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HQ 557020

December 11, 1992

CLA-2 CO:R:C:S 557020 CW


TARIFF NO.: 9801.00.10, 9802.00.50

Mr. Thomas Polich
Company Counsel
Inter-Global Associates, Ltd.
1801 Wynkoop St., Suite C-7
Denver, Colorado 80202

RE: Eligibility of U.S.-origin T-shirts, which are compressed, embossed, and packaged abroad, for reduced or duty-free treatment; HRL 554945

Dear Sir:

This is in response to your letter of October 28, 1992 (your file no. 877807), requesting a ruling on the eligibility of cotton T-shirts of U.S. origin for duty-free treatment under subheading 9801.00.10, Harmonized Tariff Schedule of the United States (HTSUS), or a partial duty exemption under subheading 9802.00.50, HTSUS, after they are compressed, embossed and packaged in Japan. A sample of the product to be imported was provided.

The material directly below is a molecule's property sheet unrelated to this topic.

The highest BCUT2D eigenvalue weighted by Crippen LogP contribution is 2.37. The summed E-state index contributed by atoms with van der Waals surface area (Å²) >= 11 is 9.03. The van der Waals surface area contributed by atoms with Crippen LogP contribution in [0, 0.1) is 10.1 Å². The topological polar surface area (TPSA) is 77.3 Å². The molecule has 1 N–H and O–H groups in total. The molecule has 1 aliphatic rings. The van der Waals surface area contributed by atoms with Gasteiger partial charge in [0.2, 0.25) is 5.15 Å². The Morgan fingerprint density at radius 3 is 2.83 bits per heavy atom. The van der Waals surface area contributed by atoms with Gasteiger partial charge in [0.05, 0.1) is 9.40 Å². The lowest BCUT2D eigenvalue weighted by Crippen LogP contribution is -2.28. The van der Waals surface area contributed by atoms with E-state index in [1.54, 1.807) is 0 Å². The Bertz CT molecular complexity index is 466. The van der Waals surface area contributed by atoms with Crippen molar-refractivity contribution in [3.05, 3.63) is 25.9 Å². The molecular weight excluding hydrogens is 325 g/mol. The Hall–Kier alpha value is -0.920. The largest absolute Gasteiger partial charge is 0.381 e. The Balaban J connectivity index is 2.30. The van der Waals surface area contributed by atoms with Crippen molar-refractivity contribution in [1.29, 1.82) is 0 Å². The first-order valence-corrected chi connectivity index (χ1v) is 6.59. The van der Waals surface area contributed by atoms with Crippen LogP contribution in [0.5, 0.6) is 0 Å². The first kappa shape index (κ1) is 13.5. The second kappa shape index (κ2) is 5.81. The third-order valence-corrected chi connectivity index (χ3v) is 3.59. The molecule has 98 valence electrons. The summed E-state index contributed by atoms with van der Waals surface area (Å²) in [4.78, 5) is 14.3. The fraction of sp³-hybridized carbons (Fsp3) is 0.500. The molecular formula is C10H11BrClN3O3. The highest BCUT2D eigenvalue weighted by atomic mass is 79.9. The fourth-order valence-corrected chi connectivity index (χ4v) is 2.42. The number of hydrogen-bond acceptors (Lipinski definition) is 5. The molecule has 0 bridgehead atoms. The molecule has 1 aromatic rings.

Inter-Global Associates, Ltd. is planning to ship plain- colored 100% pre-printed cotton T-shirts of U.S. origin to Japan where they will be hand folded, pressure compressed (using a patented technique), packaged and labeled in clear plastic slips. The compressed product's dimensions are approximately 112 mm in length, 72 mm in height and 22 mm in depth. The compression process may also include an embossment, utilizing a reverse-image plate impression. The words embossed upon the sample submitted are "ORIGINAL PRESS T SHIRT." After the above operations are completed, the T-shirts are sorted by size in 36 unit display boxes, palletized, shrink wrapped and returned to the U.S. for distribution.

You state that the compression (which severely wrinkles the fabric) and embossment are not permanent, but disappear with the first or second washing. The cost of the compression operation performed in Japan is $1.15, while the cost of the completed T- shirt is $3.09. You advised a member of my staff by telephone that